Potato Samosas

dsc_1637RECIPE #373, DAY #544

FOUR STARS

ORIGINAL RECIPE: “Savory Pastries with Spicy Potato Filling”/”Aloo Samosa,” from Julie Sahni’s Classic Indian Cooking*

TIMING: At least 1 hour

DIFFICULTY: Fairly difficult

TOOLS: Fryer or Dutch Oven, lots of frying oil, tongs or fry basket, drying rack, rolling pin, etc.

COOK TYPE: Stovetop and fryer/Dutch Oven

HEALTH: Well, they are homemade and are filled with fragrant spiced and vegetables, and are meant to be served with an herb chutney. But they are white flour, fried. You win some, you lose some.

dsc_1636EXPERIENCE: I have made samosa before, not the mention pasties. They seemed like a lot of work for the appetizer to a four-course Indian supper club, but in the end I couldn’t pick any other appetizers. I also thought about ordering them pre-made somehwere, but that’s not really in the spirit of supper clubbing. I just trimmed elsewhere in the menu and planned some time to make these.

The filling goes together easily. That’s not the issue. The dough, in fact, is not hard to make (although it does take time). The problem is stuffing the things. The dough is difficult to roll out and even harder to close up. Plus, it just takes forever to make even 1 batch. (I also think I under-cooked mine a bit.)

They tasted really yummy, especially with the Mint Chutney (which can be made ahead).

NOTES: Shoot for a little browner than mine. I under-cooked them.

OK, so you are supposed to cut each dough round in half and then stuff and seal into tiny, pretty samosas. I found this beyond my current ability. I therefore left the rounds whole and made samosa 2x the size. That is how I wrote it into the recipe, as well (which means this makes 16 samosas instead of 32 small). Feel free to try to one-up me on this.

You can save for a bit, then re-warm in the oven to serve hot.

***

  1. In a pot of salted water, boil 2 pounds peeled and diced Yukon Gold potatoes until tender. Drain and set aside to dry out.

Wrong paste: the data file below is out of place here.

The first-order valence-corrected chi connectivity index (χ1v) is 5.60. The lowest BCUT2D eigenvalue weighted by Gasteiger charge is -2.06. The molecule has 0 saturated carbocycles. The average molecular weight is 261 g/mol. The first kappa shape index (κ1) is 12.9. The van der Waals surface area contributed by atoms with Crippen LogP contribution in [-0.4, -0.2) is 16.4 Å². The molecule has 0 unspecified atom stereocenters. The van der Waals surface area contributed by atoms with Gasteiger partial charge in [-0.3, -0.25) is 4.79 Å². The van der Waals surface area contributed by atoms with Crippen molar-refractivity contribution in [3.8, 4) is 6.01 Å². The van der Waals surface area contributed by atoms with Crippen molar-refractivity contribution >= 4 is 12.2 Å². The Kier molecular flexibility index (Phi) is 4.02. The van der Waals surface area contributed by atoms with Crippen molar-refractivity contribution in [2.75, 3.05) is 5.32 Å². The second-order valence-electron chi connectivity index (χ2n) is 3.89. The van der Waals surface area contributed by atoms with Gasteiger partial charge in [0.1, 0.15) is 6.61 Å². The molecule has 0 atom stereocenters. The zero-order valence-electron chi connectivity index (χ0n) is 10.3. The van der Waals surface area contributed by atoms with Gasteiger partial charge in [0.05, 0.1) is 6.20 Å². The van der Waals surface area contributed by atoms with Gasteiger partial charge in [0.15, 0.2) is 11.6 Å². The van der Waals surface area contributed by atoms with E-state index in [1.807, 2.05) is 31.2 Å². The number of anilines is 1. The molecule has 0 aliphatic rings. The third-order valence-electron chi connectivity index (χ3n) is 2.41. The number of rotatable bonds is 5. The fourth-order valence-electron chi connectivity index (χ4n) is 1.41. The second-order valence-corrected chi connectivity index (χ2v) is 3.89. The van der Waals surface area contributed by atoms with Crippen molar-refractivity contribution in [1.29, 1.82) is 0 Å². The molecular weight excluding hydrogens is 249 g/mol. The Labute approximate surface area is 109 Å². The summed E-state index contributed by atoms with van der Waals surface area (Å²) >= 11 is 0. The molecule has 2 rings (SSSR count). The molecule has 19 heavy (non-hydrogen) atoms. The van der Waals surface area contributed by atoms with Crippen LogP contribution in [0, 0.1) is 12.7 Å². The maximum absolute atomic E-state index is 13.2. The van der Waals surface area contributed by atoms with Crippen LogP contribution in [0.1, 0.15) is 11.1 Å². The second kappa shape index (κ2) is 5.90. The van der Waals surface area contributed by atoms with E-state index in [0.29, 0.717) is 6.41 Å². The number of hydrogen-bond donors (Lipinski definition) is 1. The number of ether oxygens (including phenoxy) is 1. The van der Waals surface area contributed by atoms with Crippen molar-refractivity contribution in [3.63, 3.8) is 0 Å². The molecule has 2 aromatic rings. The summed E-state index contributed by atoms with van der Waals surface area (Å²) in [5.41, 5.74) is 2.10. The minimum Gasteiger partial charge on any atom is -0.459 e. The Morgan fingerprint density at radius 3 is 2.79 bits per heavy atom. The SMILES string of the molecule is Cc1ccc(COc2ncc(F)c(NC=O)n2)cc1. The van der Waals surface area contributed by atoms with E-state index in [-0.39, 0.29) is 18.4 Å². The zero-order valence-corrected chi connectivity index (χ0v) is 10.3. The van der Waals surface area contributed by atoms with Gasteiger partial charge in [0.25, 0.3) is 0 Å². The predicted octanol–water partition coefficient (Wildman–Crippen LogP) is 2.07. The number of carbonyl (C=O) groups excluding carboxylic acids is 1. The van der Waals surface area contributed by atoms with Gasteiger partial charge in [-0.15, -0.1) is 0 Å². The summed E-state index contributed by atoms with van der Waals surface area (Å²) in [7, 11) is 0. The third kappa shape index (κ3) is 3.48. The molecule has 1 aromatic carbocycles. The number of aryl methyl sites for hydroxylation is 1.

2. In a large mixing bowl, whisk together 1 1/2 cups all purpose flour and 1 teaspoon salt. By rubbing together your hands like you’re greedy, work in 4 tablespoons non-hydrogenated vegetable shortening. Mix in 6 tablespoons ice water, then more–a tablespoon at a time–until dough sticks together.
  3. Turn the dough out onto a clean flat surface and rub a little cooking oil on the palms of your hands. Knead dough for 10 minutes. Wrap it up in plastic wrap and set in the fridge for 30 minutes.
  4. Meanwhile, in a large saute pan, heat 4 tablespoons safflower oil over medium-high heat. Add 2 teaspoons coriander seed and cook 15 seconds. Add 1/2 cup minced onion and 1 1/2 teaspoons grated ginger and cook until light brown. Add potatoes and 1/2 cup peas and cook, scraping at bottom of pan, until somewhat browned.
  5. Add 2 minced green chilies, 1 1/4 teaspoon garam masala, 1 tablespoon lemon juice, and 1 teaspoon salt. Taste for seasonings and set aside.
  6. Remove the dough from the fridge and place back on your work surface. Knead for 1 minute, then divide dough into 16 pieces and roll each piece into a nice ball. Keep the balls covered with a damp towel while you work with each ball.
  7. Flour 1 ball, then roll into a 6-inch round. Place stuffing on 1 side of the round, then dampen edges with water, using your fingertip. Fold over, seal, and set to the side. (Do not cover at this point.) Repeat until done.
  8. Heat several inches peanut or grapeseed oil in a Dutch oven or fryer until 350F. Add enough samosas not to crowd the pan and fry about 10 minutes until golden brown. Remove to a drying rack. Repeat until all cooked and serve hot.

***

Serve with mint chutney. Cauliflower fritters would work well alongside, with the same chutney. Mango lassis are also nice here.

LEFTOVER IDEAS: The leftover potato filling made a wonderful breakfast hash, cooked like you would a giant hash brown and served with fried eggs, catsup (or that mint chutney) and orange juice. Leftover samosas (what?!?) can be frozen and re-heated in the oven, but you’ll either want to freeze a baggie of chutney along with it (and defrost in hot water) or have a fresh chutney on hand.

*Recipe changed from the original.

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